DIY: The History Of Creative Culture In Skateboarding

Dogtown Boards | Courtesy Subliminal Projects

Submitted by Subliminal Projects

ECHO PARK – Subliminal Projects is pleased to present DIY: The History of Creative Culture in Skateboarding, curated and created by Jürgen Blümlein of FauxAmi Exhibitions and The Skateboard Museum (Berlin), Todd Huber of Skatelab and the Skateboarding Hall of Fame, and FACT. . The exhibition will feature skateboards, clothing, zines, various ephemera and artifacts integral to the legacy of DIY culture in skateboarding. In conjunction with the opening of the exhibition, Subliminal Projects founder Shepard Fairey will release a limited edition print.

This D.I.Y. skateboarding art show is very personal for me. I began drawing when I was little, but the real turning point in my life is when I started skateboarding and listening to Punk rock in 1984. At the time there was a very punk, D.I.Y. (Do-It-Yourself) mentality in the culture of skateboarding. Skateboarding provided a physical and creative outlet for my aggression and frustration. Early on I made my first stencil. I had decided that the factory graphics on my board were too slick so I painted my board fluorescent orange and spray-painted a black Thrasher stencil on the bottom of the board. I had cut the stencil with a kitchen knife and soon I realized that I could use paper cut stencils not only for spray-painting but also for screen-printing. Basically, D.I.Y. skateboarding led me to the art techniques and “question everything” mentality that have been the foundation of my work ever since.–Shepard Fairey

The skateboard of today is an evolution from its original makeshift creation by scrappy and inventive adolescents who took wooden boxes, or boards and attached roller skate wheels to the bottom. As the skateboard itself began to evolve into a commercial product, self-adornment of the boards was common, as kids desired to create their own identities and make their boards distinctive.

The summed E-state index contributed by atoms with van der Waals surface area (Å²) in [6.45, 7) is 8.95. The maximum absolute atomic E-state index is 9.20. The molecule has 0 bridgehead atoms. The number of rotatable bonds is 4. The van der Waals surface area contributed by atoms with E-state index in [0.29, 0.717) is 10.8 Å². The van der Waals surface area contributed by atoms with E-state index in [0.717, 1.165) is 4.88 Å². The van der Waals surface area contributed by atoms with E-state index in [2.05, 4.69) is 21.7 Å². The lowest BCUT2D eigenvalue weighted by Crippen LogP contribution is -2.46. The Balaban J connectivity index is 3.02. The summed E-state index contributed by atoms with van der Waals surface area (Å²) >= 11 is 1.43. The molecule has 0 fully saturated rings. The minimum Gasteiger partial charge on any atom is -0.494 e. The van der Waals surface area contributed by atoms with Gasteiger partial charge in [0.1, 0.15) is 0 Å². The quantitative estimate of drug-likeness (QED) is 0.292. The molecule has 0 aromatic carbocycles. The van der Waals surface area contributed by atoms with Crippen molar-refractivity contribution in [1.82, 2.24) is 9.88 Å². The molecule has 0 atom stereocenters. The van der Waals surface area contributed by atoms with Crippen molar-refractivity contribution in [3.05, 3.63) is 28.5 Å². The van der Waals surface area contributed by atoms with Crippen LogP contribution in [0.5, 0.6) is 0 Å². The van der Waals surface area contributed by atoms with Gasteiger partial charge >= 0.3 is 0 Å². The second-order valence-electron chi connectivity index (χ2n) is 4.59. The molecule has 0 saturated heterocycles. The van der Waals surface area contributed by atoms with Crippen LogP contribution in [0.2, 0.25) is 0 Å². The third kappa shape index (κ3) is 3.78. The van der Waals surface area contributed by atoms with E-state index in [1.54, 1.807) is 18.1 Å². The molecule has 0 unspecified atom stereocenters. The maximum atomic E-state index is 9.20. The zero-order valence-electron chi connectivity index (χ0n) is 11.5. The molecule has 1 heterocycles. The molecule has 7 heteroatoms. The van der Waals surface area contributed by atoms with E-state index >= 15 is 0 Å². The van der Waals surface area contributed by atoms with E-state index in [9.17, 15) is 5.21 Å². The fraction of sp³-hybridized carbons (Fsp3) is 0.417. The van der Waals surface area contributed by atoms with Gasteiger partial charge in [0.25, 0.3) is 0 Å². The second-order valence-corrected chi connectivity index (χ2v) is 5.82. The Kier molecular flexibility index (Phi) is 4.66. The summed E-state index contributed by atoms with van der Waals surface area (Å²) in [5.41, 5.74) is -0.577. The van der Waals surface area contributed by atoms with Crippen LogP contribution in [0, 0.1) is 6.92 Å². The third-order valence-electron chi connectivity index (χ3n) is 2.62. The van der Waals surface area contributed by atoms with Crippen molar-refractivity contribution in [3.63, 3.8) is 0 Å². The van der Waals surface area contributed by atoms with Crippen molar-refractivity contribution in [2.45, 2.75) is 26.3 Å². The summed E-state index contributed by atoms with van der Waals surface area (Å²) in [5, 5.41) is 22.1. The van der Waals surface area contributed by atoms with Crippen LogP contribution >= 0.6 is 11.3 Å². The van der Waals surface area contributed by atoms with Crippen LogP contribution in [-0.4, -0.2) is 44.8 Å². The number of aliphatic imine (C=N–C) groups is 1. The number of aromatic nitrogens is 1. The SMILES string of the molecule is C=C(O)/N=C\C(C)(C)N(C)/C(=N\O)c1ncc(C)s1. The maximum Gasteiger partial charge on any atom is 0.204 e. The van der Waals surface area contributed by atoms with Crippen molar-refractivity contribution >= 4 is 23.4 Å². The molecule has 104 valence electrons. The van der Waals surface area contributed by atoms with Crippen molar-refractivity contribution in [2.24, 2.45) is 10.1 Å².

By the 1970’s, skateboard culture had developed not just as a sport, but as a creative community of subversives. Artists such as Wes Humpston and Jeff Ho hand-painted their boards, and skateboard graphics became an intrinsic part of subculture.

During the 1980’s, the industry’s popularity took a turn and the death of commercial skate parks across the country lead to the emerging scene of DIY backyard ramps and sidewalk jump-ramps, setting the platform for street skating, which dominated the scene in the 1990’s.

Skateboarding has always been associated with counter-culture and disruption, regardless of the ebbs and flows of its popularity. As a byproduct of that mindset, an ethos of anti-establishment and anti-mainstream commercialism has remained a constant; this attitude is not only expressed through the act of skateboarding itself, but in the form self-published zines, DIY clothing and brands built out of garages, design, fine art and music. DIY: The History of Creative Culture in Skateboarding is a tribute to the skaters, artists, writers, and musicians who utilized the Do-it-yourself philosophy to pave the way for a unique culture to emerge worldwide.

When: May 19, 2018 – June 16, 2018
Where: 1331 W. Sunset Blvd.
How Much: Free
More Info: Go Here